I wish to discuss a subject tonight in which, I am afraid, a great deal of political interest has not been shown lately, and to which a little time might be devoted now.
There has been a great deal of talk in political circles in this and other countries about the need for the development of trade with the East. Generally, that does not include Japan; Japan is not a Communist country, and, therefore, there does not seem to be a great deal of interest in trade with her.
I want to talk about another non-Communist country. I want to talk about the need to concern ourselves a little with West-West rather than East-West trade. I want to talk particularly about Brazil.
Brazil is a country in respect of which trade difficulties with this country are in some ways the same as those which exist between Great Britain and China, but they are not complicated by such questions as strategic considerations. In the last two years, something has gone wrong with trade between this country and Brazil, as was pointed out in a very important and striking article in "The Times" of 17th February this year. Three years ago, Brazil was one of our best markets in South America. In 1951, only 14 countries offered better markets for British goods than did Brazil. "The Times" drew attention to the situation in these words:
Never before in the history of Anglo-Brazilian relations has the trading atmosphere been as dark as it is today … The Anglo-Brazilian Payments Agreement has soured relations all the more, and the recent visit of Mr. Heathcoat Amory, Minister of State at the Board of Trade, did little to sweeten the air.
It behoves us to ask ourselves why we have got into this serious state in our
trading relations with Brazil, when only a few years ago our reputation and trading connections stood higher, possibly, than they did in any Western European country.
First, the House ought to know what is the picture of trade relations with Brazil. In 1951, we imported from Brazil £66 million worth of goods; by 1953, our imports had fallen to £29 million worth. We exported to Brazil in 1951 £55 million worth, and in 1953 only £17 million worth. These figures are sufficient, without going into the tables year by year, to indicate how serious was the drop in those two years.
The case is pretty well-known to everybody. It is that of the commercial debts that exist between Brazil and this country. The House knows that this commercial debt position arose from a quite unexpected and unprecedented situation that occurred in 1950, when Brazil, like many other South American countries, was persuaded that there was a great possibility of war within the next few months, the result being that there was a considerable amount of panic buying and sterling resources were exhausted. This was followed, when the war scare disappeared, by inflation, and many Brazilian goods were driven from the markets of the world.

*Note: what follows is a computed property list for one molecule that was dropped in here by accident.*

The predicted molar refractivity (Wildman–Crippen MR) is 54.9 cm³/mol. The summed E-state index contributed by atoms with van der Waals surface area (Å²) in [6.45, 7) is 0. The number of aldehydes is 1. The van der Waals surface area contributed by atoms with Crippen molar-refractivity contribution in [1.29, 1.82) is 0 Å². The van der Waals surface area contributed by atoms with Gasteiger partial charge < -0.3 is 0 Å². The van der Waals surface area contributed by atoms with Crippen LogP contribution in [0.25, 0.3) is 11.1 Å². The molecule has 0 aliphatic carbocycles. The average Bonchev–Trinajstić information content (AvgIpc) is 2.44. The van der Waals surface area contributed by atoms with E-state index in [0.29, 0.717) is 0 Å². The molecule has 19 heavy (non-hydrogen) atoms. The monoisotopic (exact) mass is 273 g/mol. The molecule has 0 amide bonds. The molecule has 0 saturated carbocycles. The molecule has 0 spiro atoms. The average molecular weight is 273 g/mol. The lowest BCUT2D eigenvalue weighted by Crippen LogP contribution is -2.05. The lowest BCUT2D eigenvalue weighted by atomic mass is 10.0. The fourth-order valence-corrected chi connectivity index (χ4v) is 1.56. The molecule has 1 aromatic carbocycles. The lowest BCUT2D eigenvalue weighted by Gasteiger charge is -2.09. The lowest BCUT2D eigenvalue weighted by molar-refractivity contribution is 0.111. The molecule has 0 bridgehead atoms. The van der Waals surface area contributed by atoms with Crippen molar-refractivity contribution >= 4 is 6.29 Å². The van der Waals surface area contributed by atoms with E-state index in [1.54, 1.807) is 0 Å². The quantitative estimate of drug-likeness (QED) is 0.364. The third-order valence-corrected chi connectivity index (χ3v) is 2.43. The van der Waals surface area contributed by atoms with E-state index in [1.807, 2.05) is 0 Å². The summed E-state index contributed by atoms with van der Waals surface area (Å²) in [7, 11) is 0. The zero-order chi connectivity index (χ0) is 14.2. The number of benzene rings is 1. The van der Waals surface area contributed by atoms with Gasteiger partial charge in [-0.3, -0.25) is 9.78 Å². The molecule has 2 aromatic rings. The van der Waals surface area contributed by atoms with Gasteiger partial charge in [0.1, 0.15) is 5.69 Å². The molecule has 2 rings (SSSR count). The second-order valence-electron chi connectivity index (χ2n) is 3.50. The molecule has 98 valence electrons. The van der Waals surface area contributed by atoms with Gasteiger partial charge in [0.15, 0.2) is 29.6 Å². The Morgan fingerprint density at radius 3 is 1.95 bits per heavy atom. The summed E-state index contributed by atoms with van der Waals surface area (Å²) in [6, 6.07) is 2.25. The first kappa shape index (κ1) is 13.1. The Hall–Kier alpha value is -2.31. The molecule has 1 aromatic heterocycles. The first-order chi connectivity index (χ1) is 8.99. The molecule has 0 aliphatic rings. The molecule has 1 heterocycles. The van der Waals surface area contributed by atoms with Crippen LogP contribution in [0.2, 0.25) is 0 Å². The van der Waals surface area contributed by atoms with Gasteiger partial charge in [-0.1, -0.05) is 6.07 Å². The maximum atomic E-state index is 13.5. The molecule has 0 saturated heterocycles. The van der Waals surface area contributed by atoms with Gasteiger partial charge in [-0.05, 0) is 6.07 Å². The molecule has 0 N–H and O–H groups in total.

The immediate result from our point of view was seen in the fall in cotton purchases from £32 million in 1951 to £1 million in 1952. Total sterling debts at that time developed to about £65 million or £67 million. I understand that the position was not made any better by the fact that the Export Credits Guarantee Department decided to suspend cover on Brazilian trade. The immediate result of that was the situation which was reported in "The Times" article, to which I have already referred. Our trade relations with Brazil are worse than they have ever been.
I must confess that my attention and interest was drawn to this matter by the reports which began to appear in the Press followng "The Times" article, and representations made to me by some of the steel firms in Sheffield which are interested in Brazilian trade. I should like to quote a few lines from a report which was circulated by the managing director of one important Sheffield steel firm only
a few months ago, following a visit to South America in March and April of this year, in which he tried to develop trade between Brazil and the Sheffield steel industry. He said:
is closed to British steel and likely to be for some time unless our policy alters … one of the largest importers … can easily take 100 tons of Sheffield steel per month.
He goes on:
We called at the following Brazilian ports: Bahia, Rio, Santos. I walked the lengths of the docks at two of the ports, and part of the other. There were plenty of imports, agricultural machinery from U.S.A., machinery and parts from Germany, steel and tubes and pipes from Japan, wire from Belgium, etc., etc. At each port I asked if I could be shown any British material on the dockside—alas, no.
I know that this picture is true of other places, but I am dealing with Brazil, which may be even worse than other places.
What is happening is shown by the three extracts from the report of the Sheffield director, to which I have referred. This report can be elaborated, for example, by a report in the American "Journal of Commerce" dated May, 1954, to show how our competitors are cashing in on the situation. This report, which is not directed to Britain, says
Japanese and Brazilian officials are negotiating the renewal of the commercial agreement between the two nations that will regulate exchange of goods expected to reach a record value of more than 100 million dollars both ways this year. … Japanese purchases of Brazilian raw materials and goods reached the astonishing level of 55 million dollars in 1953, moving Japan up from 14th to seventh among the South American nation's world customers.